wish I'd never gone through it [myelogram] in the first place, because
told anything about the drug [myodil] so I went ahead and had it
because I was
told I was going to get better for ever and not have the problems I
points to note with Mrs B's case are that she wasn't told what to
expect and she
describes the typical uphill struggle to find pain relief and the lack
palliative care available for myodil victims. Many doctors do not
true nature of myodil-induced problems. One old lady who wrote telling
pain, states that her doctor prescribes only paracetamol: this is quite
horrifying, as the usual myodil pains will not be touched by this
addition to the above, a great many myodil sufferers visit pain
psychologists and psychiatrists. Chiropractors, osteopaths,
other alternative therapists are seen at their own expense. Other
to myodil victims, are; chemically induced meningitis, suicide; health
due to medication, general mental illness, early retirements, severe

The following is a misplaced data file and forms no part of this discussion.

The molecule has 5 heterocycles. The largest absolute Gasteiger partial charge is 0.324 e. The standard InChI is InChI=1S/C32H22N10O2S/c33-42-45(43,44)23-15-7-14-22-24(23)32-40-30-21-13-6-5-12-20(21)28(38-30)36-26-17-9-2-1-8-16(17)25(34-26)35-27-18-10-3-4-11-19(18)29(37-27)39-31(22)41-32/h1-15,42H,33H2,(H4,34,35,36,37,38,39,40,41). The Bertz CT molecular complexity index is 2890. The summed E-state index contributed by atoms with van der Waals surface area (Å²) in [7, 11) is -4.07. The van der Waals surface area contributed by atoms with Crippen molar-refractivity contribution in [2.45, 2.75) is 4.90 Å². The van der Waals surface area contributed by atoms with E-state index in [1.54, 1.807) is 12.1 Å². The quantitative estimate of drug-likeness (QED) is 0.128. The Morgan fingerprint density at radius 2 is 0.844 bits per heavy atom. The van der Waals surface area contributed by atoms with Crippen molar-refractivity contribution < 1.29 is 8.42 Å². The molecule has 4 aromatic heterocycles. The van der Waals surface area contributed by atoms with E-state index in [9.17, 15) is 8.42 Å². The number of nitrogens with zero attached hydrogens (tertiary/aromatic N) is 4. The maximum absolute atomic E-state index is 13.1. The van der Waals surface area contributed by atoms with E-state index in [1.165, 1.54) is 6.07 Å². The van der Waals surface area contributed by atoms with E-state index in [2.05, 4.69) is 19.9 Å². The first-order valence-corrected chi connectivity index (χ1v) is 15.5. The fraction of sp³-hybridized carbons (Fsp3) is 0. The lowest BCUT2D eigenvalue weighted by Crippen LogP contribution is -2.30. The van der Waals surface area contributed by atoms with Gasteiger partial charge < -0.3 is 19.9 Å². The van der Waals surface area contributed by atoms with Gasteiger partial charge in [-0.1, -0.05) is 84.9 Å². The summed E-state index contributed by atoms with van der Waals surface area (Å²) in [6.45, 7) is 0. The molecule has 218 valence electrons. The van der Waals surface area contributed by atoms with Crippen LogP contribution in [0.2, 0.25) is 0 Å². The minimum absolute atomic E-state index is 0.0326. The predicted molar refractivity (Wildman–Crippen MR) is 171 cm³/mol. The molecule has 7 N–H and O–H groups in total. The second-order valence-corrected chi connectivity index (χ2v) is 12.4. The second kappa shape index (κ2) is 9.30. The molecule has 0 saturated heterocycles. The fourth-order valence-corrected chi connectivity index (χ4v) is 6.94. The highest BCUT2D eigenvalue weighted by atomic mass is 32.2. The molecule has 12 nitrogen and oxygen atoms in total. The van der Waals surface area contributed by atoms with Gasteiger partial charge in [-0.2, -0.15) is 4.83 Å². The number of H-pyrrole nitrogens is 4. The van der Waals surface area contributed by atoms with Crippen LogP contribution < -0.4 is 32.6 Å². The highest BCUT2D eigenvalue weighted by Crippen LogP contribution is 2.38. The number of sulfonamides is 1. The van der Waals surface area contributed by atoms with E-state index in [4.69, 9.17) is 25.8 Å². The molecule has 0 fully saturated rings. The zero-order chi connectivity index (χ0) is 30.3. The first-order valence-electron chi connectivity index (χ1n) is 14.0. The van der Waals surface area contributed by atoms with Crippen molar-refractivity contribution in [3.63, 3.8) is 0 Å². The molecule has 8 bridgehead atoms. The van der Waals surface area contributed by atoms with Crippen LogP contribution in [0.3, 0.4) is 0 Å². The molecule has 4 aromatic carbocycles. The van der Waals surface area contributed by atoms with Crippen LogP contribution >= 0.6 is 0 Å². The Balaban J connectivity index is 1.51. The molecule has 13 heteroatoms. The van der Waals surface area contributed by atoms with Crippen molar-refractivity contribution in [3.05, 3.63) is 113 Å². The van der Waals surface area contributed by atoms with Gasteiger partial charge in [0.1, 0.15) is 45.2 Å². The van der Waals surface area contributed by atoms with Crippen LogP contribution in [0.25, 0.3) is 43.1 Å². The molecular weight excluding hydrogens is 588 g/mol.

hardships, lost jobs and houses, and divorce.
victims are living appalling lives with very little they can do about
most of these problems stem from myelograms. They complain of lack of
or even respect, from doctors (one fellow after refusing a second
told that, instead, he was to have a radiculogram: this turned out to
pseudonym for a myelogram). Hospital authorities lose records relating
and people who have managed to get hold of myodil reports have often
had to go
through the MP’s to do so.
problem, which may explain some doctors' behaviour, is the lack of
evidence. This takes two forms, one the disappearance of records, and
recent x-rays tend not to show up very much myodil in its victims. This